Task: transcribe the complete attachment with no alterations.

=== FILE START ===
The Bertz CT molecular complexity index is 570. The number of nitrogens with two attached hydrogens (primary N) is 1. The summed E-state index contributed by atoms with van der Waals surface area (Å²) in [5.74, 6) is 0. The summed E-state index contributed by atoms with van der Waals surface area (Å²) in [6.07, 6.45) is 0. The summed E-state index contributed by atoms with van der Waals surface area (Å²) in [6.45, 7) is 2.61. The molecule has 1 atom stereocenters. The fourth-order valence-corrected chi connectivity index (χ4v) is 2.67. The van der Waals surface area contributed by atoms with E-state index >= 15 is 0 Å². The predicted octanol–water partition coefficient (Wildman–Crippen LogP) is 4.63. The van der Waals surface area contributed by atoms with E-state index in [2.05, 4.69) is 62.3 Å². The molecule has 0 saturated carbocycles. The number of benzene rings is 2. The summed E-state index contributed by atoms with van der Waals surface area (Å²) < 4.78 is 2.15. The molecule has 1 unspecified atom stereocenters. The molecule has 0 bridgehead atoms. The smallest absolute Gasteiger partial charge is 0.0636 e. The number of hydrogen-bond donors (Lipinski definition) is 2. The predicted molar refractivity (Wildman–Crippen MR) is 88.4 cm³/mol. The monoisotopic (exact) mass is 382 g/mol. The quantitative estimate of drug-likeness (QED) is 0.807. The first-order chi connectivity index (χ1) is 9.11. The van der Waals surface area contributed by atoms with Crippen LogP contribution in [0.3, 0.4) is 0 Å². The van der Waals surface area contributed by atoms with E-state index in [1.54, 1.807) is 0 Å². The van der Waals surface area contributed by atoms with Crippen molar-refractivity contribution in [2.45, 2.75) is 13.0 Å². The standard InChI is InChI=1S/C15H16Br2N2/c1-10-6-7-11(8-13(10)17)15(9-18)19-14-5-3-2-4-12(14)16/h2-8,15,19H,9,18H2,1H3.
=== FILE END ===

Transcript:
The Bertz CT molecular complexity index is 570. The number of nitrogens with two attached hydrogens (primary N) is 1. The summed E-state index contributed by atoms with van der Waals surface area (Å²) in [5.74, 6) is 0. The summed E-state index contributed by atoms with van der Waals surface area (Å²) in [6.07, 6.45) is 0. The summed E-state index contributed by atoms with van der Waals surface area (Å²) in [6.45, 7) is 2.61. The molecule has 1 atom stereocenters. The fourth-order valence-corrected chi connectivity index (χ4v) is 2.67. The van der Waals surface area contributed by atoms with E-state index >= 15 is 0 Å². The predicted octanol–water partition coefficient (Wildman–Crippen LogP) is 4.63. The van der Waals surface area contributed by atoms with E-state index in [2.05, 4.69) is 62.3 Å². The molecule has 0 saturated carbocycles. The number of benzene rings is 2. The summed E-state index contributed by atoms with van der Waals surface area (Å²) < 4.78 is 2.15. The molecule has 1 unspecified atom stereocenters. The molecule has 0 bridgehead atoms. The smallest absolute Gasteiger partial charge is 0.0636 e. The number of hydrogen-bond donors (Lipinski definition) is 2. The predicted molar refractivity (Wildman–Crippen MR) is 88.4 cm³/mol. The monoisotopic (exact) mass is 382 g/mol. The quantitative estimate of drug-likeness (QED) is 0.807. The first-order chi connectivity index (χ1) is 9.11. The van der Waals surface area contributed by atoms with Crippen LogP contribution in [0.3, 0.4) is 0 Å². The van der Waals surface area contributed by atoms with E-state index in [1.54, 1.807) is 0 Å². The van der Waals surface area contributed by atoms with Crippen molar-refractivity contribution in [2.45, 2.75) is 13.0 Å². The standard InChI is InChI=1S/C15H16Br2N2/c1-10-6-7-11(8-13(10)17)15(9-18)19-14-5-3-2-4-12(14)16/h2-8,15,19H,9,18H2,1H3.